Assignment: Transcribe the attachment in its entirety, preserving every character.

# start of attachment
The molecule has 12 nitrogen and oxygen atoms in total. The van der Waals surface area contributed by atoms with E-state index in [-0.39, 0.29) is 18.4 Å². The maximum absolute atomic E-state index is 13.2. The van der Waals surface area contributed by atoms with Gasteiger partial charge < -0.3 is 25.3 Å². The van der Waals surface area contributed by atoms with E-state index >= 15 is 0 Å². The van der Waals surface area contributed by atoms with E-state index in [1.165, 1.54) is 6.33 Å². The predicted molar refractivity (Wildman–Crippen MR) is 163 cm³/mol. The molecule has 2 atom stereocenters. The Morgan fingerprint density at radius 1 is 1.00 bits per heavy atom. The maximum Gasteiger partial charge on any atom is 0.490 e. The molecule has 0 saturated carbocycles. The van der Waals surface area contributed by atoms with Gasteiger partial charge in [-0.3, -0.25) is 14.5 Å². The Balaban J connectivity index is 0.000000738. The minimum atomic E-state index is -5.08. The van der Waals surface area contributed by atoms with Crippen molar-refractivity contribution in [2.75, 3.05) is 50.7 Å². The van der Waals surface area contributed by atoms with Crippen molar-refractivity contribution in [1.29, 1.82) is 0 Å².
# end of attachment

The molecule has 12 nitrogen and oxygen atoms in total. The van der Waals surface area contributed by atoms with E-state index in [-0.39, 0.29) is 18.4 Å². The maximum absolute atomic E-state index is 13.2. The van der Waals surface area contributed by atoms with Gasteiger partial charge < -0.3 is 25.3 Å². The van der Waals surface area contributed by atoms with E-state index >= 15 is 0 Å². The van der Waals surface area contributed by atoms with E-state index in [1.165, 1.54) is 6.33 Å². The predicted molar refractivity (Wildman–Crippen MR) is 163 cm³/mol. The molecule has 2 atom stereocenters. The Morgan fingerprint density at radius 1 is 1.00 bits per heavy atom. The maximum Gasteiger partial charge on any atom is 0.490 e. The molecule has 0 saturated carbocycles. The van der Waals surface area contributed by atoms with Gasteiger partial charge in [-0.3, -0.25) is 14.5 Å². The Balaban J connectivity index is 0.000000738. The minimum atomic E-state index is -5.08. The van der Waals surface area contributed by atoms with Crippen molar-refractivity contribution in [2.75, 3.05) is 50.7 Å². The van der Waals surface area contributed by atoms with Crippen molar-refractivity contribution in [1.29, 1.82) is 0 Å².